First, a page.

from sky to seed

Hay Fever

Front row seats in the John Deere.

After a few spurts of hot and then wet weather, our oats were ready for cutting.  Lately on the farm, the air is thick and sweet with harvest, and three of our fields have been organized into neat rows of cut hay.  Jon and his guys have been pulling twelve or thirteen hours a day (“make hay while the sun shines!” says the old adage), trying to get everything cut and raked and dried and baled before another storm rolls through.  It’s a lot of tractor driving up and down in line after line, and it’s easy to see both the pleasure of senseless repetition and the pains of simple monotony.

Or, perhaps, simple monogamy.

Because with the harvest, I’ve noticed an increasing snippiness in our day-to-day life.  Last night over dinner, I commented to Jon that it’s easy to get irritated with another person when you know they’re still coming to bed with you at the end of the night, and you don’t have to put into words over a long-distance phone call what a simple shoulder squeeze will solve.  He laughed, agreed with me.

It’s tough to remember, in the redundancy of plain, every day life — under the irritations of misplaced pajamas and tossed razors, the wilted hanging plants, crummy radio stations, unsorted laundry, when you peel back all the passing conversations and idle, snippy comments that sound, hours later, far testier than intended but still manage to contribute to general feelings of mutual disregard — how for months I craved just the pleasure of Jon’s proximity this whole past year, when I was hundreds of miles away, and all I wanted was him near.

But now we’re in the same city, same house, same rooms, working in adjacent fields, adjusting to what James Salter so elegantly phrased as, “the worn stones of conjugal life.”

“. . . the worn stones of conjugal life. All that is beautiful, all that is plain, everything that nourishes or causes to wither. It goes on for years, decades, and in the end seems to have passed like things glimpsed from the train — a meadow here, a stand of trees, houses with lit windows in the dusk, darkened towns, stations flashing by — everything that is not written down disappears . . . ” — James Salter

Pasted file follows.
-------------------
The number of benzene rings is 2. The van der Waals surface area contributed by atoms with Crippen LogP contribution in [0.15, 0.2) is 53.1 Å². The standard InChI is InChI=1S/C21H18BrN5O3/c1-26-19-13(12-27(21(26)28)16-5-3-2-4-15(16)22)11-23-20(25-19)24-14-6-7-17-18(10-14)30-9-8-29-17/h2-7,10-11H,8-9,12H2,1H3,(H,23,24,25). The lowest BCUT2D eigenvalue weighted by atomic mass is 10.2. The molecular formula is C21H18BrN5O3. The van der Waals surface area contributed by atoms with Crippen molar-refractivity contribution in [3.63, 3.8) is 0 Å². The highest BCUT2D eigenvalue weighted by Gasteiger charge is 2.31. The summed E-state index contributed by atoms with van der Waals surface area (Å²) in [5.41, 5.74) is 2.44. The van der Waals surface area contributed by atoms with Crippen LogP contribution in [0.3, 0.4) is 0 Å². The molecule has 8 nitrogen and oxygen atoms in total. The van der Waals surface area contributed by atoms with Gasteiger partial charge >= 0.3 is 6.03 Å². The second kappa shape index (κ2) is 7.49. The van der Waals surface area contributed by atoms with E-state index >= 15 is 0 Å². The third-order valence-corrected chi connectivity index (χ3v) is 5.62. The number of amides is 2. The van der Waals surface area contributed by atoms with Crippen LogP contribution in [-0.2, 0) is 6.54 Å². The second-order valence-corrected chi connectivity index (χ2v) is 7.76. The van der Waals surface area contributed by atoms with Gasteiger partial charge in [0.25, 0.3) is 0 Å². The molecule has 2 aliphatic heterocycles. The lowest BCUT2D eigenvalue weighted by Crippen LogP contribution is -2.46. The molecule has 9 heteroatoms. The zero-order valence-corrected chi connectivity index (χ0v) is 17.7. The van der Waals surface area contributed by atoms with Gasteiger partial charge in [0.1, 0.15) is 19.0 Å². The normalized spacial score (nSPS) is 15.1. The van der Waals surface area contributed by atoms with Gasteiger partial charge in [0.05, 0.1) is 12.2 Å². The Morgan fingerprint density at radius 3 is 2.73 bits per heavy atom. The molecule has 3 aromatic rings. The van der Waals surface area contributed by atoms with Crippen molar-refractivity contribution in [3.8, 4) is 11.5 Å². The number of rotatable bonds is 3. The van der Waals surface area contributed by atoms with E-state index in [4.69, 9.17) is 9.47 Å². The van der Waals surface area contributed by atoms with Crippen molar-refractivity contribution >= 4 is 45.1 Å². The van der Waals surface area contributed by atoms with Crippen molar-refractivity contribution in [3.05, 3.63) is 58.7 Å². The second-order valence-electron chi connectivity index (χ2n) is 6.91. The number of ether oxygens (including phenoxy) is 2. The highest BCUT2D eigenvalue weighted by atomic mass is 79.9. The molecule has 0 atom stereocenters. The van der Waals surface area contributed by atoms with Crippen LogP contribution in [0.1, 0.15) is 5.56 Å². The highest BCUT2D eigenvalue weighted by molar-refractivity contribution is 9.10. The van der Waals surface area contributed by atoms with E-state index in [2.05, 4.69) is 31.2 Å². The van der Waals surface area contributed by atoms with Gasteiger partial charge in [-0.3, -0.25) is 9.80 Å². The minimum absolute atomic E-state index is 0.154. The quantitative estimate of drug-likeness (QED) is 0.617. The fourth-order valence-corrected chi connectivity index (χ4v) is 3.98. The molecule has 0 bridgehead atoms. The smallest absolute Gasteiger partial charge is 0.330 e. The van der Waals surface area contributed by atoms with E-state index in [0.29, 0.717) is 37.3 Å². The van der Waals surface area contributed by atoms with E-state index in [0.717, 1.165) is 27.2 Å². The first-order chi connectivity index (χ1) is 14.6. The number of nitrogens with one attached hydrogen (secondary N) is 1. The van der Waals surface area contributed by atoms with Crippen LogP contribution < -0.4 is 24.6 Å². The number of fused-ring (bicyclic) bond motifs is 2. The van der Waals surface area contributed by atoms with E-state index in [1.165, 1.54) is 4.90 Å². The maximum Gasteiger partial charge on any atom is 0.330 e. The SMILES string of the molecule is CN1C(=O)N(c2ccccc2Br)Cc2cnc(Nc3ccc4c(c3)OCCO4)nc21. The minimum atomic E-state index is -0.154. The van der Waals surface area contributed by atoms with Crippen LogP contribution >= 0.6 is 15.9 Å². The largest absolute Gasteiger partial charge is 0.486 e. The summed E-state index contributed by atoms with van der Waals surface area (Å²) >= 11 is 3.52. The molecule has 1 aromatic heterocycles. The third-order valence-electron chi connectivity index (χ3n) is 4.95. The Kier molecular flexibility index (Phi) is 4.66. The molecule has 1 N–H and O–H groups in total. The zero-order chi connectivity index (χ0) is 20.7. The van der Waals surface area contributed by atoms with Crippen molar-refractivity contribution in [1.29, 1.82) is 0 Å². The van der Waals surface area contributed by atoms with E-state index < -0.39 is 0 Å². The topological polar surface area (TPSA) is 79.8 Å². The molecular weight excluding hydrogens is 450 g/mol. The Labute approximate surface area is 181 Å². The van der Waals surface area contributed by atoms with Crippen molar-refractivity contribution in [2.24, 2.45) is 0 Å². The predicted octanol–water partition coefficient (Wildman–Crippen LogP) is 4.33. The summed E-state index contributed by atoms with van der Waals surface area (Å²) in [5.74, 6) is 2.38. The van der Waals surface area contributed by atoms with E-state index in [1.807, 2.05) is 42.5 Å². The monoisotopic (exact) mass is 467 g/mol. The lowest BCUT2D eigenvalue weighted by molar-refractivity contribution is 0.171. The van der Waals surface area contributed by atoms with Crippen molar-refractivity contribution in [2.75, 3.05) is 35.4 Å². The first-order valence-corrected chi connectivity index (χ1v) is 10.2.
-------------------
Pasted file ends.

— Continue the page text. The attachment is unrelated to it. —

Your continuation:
But still.  Beyond the oats and the hay, there is a garden growing in our shared field.  And it takes work just to make the thing beautiful.  Every day I go there, part the dirt and dig up weeds, maneuver around the fragile leaves of seedlings. And in the next field over, I can almost always hear Jon’s machinery running.  Or breaking.

Another problem with the damn baler.

Another problem with the damn bale-wrapper thingamajig.

In recent days, it’s tractors rumbling in rows through the oat fields, the crash of bale after bale onto the ground, the lurch of gears shifting.  Things go wrong a lot — levers snap, engines burn out.  I can hear the clinks of tools as the men shuffle around through toolboxes.  I can hear their voices, hot with irritation, shouting at each other, and even on the days that follow the most irritating mornings (“I told you I wanted my eggs over easy!”) I find myself holding my breath, posing my ear for the sound that I, for so long, wanted to hear most, above everything: the sound of Jon’s voice.

One sweetness in being apart this past year was the immediate and urgent need to make it known, very clearly, how much he was missed.  “I miss you, I miss you,” I’d say, but when distance is no longer an obstacle, what replaces saying the missing?

The answer came over me yesterday morning.  I was standing at the sink, scrubbing burned grits off the bottom of a pot, and Jon wrapped his arms around me and pressed his mouth to the hollow at the base of my neck.

Whether separated by five hundred miles or just a field apart, it’s never the missing that’s important, but the wanting.  And every day, still, the knock of my heart thrums to the chant, “I want you, I want you.”

A wanted man.

A wanted man.

Hay drying in windrows.

Hay drying in windrows.

EJ bringing a bale over to the wrapper.

EJ bringing a bale over to the wrapper.

Bale drop.

Bale drop.



A whole lotta wrapped hay.

A whole lotta wrapped hay.

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